True songwriting heroes are a rare breed and, in roots music, a few names take up more space than all the others combined — names like Hank Williams, Woody Guthrie, Townes Van Zandt, Dolly Parton, Bob Dylan, Joni Mitchell, and John Prine. For artists on the darker end of the spectrum, from Jeff Buckley to Amanda Shires, Leonard Cohen would also make that list, if not top it, because of how Cohen's incredibly mystical and oddly majestic way with a pen burrowed its way deep into the souls of his listeners. For proof of how the song is often bigger than the singer, look no further than the power and proliferation of "Hallelujah," his best-known composition which has been covered by dozens of singers over the past few decades. Tenderness and thoughtfulness pervade Cohen's work, winding their way around and through his sometimes eccentric, always captivating perspectives.
One of the singer/songwriters who came up in the wake of Cohen is Jane Siberry. A fellow Canadian, Siberry has also blazed her own artistic trail littered with mysticism. Reaching back to songs like "Bound by the Beauty," "Love Is Everything," and "Calling All Angels" all the way through to her latest release, Angels Bend Closer, Siberry never shies away from life's big questions and contemplations. Rather, like Cohen, she pours herself into them, exploring every nook and cranny through song and serving as a docent for those willing to follow.
As folks have reminisced about him since his passing, it seems like almost everyone has a Leonard-related tale to tell … either a personal encounter or a meaningful musical moment. You taught yourself guitar with his songs, right?
Yes. When I was 16, I moved away from home. I had played piano up til then. So I bought a cheap guitar and started learning from my sister's guitar songbooks. She had Leonard Cohen's, which had a very clear tablature. It even showed the rhythm of the finger-picking, which was fantastic and easy, so I learned to play his songs. The only songs I learned were from Songs of Leonard Cohen — “Sisters of Mercy” and “Suzanne” and all of those.
Did you have any interactions with him as you were coming up in music?
No, I didn't really. I just always really respected him, when I'd hear him speak in public. I think we met once or twice.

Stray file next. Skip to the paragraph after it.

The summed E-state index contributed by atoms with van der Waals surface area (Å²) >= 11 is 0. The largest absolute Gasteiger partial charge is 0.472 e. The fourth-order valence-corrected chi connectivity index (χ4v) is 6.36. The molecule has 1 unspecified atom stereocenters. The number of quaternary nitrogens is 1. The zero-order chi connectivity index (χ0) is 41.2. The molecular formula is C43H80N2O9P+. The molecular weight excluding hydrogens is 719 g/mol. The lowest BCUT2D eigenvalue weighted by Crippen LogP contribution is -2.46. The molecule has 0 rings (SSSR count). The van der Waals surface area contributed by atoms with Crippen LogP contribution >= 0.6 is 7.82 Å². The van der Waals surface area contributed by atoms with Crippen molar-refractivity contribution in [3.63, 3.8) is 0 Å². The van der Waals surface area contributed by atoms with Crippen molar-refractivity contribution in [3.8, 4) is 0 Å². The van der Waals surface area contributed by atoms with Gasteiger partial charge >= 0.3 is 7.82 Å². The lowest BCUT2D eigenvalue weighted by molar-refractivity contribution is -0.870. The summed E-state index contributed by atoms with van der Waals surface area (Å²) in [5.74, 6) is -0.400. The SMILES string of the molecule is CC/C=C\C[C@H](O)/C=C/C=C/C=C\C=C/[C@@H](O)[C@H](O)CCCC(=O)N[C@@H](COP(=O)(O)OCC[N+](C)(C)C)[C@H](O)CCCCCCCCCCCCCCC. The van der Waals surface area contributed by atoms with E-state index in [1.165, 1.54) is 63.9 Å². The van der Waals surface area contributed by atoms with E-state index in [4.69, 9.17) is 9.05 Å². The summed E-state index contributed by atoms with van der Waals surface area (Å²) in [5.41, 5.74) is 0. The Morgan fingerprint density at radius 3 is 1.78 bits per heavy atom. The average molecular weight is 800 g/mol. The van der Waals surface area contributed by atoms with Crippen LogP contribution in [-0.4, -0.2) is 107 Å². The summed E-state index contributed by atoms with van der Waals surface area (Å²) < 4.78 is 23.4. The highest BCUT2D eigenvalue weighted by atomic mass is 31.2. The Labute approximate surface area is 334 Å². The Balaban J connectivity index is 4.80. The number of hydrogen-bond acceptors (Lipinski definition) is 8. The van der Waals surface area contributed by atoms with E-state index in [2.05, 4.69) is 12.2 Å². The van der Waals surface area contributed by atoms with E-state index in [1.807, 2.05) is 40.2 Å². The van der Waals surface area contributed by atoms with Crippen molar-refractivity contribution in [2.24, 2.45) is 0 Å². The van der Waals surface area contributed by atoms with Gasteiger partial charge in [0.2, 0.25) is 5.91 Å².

What do you think it was that made him not just so great, but also so special?
What's the difference?
Well, I think there are great artists, but there are also ones who are really special in terms of who they are and how they affect people. To me, it seems like many of the ones we've lost this year — David Bowie, Prince, Sharon Jones, and Leonard Cohen — they were all both great and special. And I think their passings have hit people especially hard. Does that make sense?
Yeah. I think it's pretty simple. It's not just about being great. We love them. We love ourselves through them.
In addition to both being Canadian, you are both more than just musicians. Authors, poets, performance artists … was he a bit of a role model for you?
I've never liked the term “performance artist,” but “entertainer” …
A role model, as a musician, yes. I really thought he was underrated as a musician. I found his chord changes really beautiful and his phrasing beautiful. I think there's a similarity in what we draw from in the musical atmosphere, in that some people say he used a lot of “church chord changes.” That really isn't what it is. It's that there's a completion at the end of the song or at the end of choruses, like Irish folk songs. Like “The Water's Wide,” I think a lot of people would call it “churchy” in the way that the chorus lifts and the way you're allowed to draw out the end like a soft touch on a cheek when you say goodbye to someone.
There's also the similarity in that you both explore deeper emotional and spiritual themes in your songs. Neither of you are afraid of those. So, even a simple-sounding song isn't necessarily simple-minded. It feels like, to me, with both of you, that music is always sacred or has the potential to be. Is that maybe part of that church-sounding potential?